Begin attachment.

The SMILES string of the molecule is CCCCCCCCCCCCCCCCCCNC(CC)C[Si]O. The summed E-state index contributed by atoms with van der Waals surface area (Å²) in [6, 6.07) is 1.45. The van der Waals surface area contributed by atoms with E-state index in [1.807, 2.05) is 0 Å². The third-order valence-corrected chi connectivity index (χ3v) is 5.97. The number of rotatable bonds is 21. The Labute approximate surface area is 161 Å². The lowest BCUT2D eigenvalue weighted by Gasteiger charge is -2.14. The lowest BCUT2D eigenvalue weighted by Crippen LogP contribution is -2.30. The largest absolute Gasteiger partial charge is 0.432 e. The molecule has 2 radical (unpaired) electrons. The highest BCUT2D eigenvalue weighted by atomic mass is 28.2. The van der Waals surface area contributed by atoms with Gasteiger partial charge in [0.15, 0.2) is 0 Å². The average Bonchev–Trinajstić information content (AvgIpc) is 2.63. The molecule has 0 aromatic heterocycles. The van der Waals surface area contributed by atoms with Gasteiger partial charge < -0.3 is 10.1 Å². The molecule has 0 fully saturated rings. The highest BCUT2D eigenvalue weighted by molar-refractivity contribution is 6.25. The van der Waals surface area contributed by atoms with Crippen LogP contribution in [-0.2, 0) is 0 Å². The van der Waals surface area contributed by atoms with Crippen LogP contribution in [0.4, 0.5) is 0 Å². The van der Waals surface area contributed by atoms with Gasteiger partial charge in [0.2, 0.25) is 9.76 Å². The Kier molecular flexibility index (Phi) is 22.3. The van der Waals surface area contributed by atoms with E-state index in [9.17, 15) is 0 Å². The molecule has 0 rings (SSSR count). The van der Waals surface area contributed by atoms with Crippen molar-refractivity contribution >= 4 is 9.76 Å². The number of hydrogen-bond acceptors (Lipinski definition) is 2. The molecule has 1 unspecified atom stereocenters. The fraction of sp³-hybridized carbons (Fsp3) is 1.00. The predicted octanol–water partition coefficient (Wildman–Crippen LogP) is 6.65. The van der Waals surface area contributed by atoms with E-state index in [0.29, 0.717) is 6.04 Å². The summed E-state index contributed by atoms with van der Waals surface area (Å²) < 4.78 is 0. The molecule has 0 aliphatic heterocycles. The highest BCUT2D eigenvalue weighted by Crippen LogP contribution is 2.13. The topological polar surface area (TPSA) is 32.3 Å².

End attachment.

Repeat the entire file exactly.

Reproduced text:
The SMILES string of the molecule is CCCCCCCCCCCCCCCCCCNC(CC)C[Si]O. The summed E-state index contributed by atoms with van der Waals surface area (Å²) in [6, 6.07) is 1.45. The van der Waals surface area contributed by atoms with E-state index in [1.807, 2.05) is 0 Å². The third-order valence-corrected chi connectivity index (χ3v) is 5.97. The number of rotatable bonds is 21. The Labute approximate surface area is 161 Å². The lowest BCUT2D eigenvalue weighted by Gasteiger charge is -2.14. The lowest BCUT2D eigenvalue weighted by Crippen LogP contribution is -2.30. The largest absolute Gasteiger partial charge is 0.432 e. The molecule has 2 radical (unpaired) electrons. The highest BCUT2D eigenvalue weighted by atomic mass is 28.2. The van der Waals surface area contributed by atoms with Gasteiger partial charge in [0.15, 0.2) is 0 Å². The average Bonchev–Trinajstić information content (AvgIpc) is 2.63. The molecule has 0 aromatic heterocycles. The van der Waals surface area contributed by atoms with Gasteiger partial charge < -0.3 is 10.1 Å². The molecule has 0 fully saturated rings. The highest BCUT2D eigenvalue weighted by molar-refractivity contribution is 6.25. The van der Waals surface area contributed by atoms with Crippen LogP contribution in [-0.2, 0) is 0 Å². The van der Waals surface area contributed by atoms with Crippen LogP contribution in [0.4, 0.5) is 0 Å². The van der Waals surface area contributed by atoms with Gasteiger partial charge in [0.2, 0.25) is 9.76 Å². The Kier molecular flexibility index (Phi) is 22.3. The van der Waals surface area contributed by atoms with E-state index in [9.17, 15) is 0 Å². The molecule has 0 rings (SSSR count). The van der Waals surface area contributed by atoms with Crippen molar-refractivity contribution >= 4 is 9.76 Å². The number of hydrogen-bond acceptors (Lipinski definition) is 2. The molecule has 1 unspecified atom stereocenters. The fraction of sp³-hybridized carbons (Fsp3) is 1.00. The predicted octanol–water partition coefficient (Wildman–Crippen LogP) is 6.65. The van der Waals surface area contributed by atoms with E-state index in [0.29, 0.717) is 6.04 Å². The summed E-state index contributed by atoms with van der Waals surface area (Å²) < 4.78 is 0. The molecule has 0 aliphatic heterocycles. The highest BCUT2D eigenvalue weighted by Crippen LogP contribution is 2.13. The topological polar surface area (TPSA) is 32.3 Å².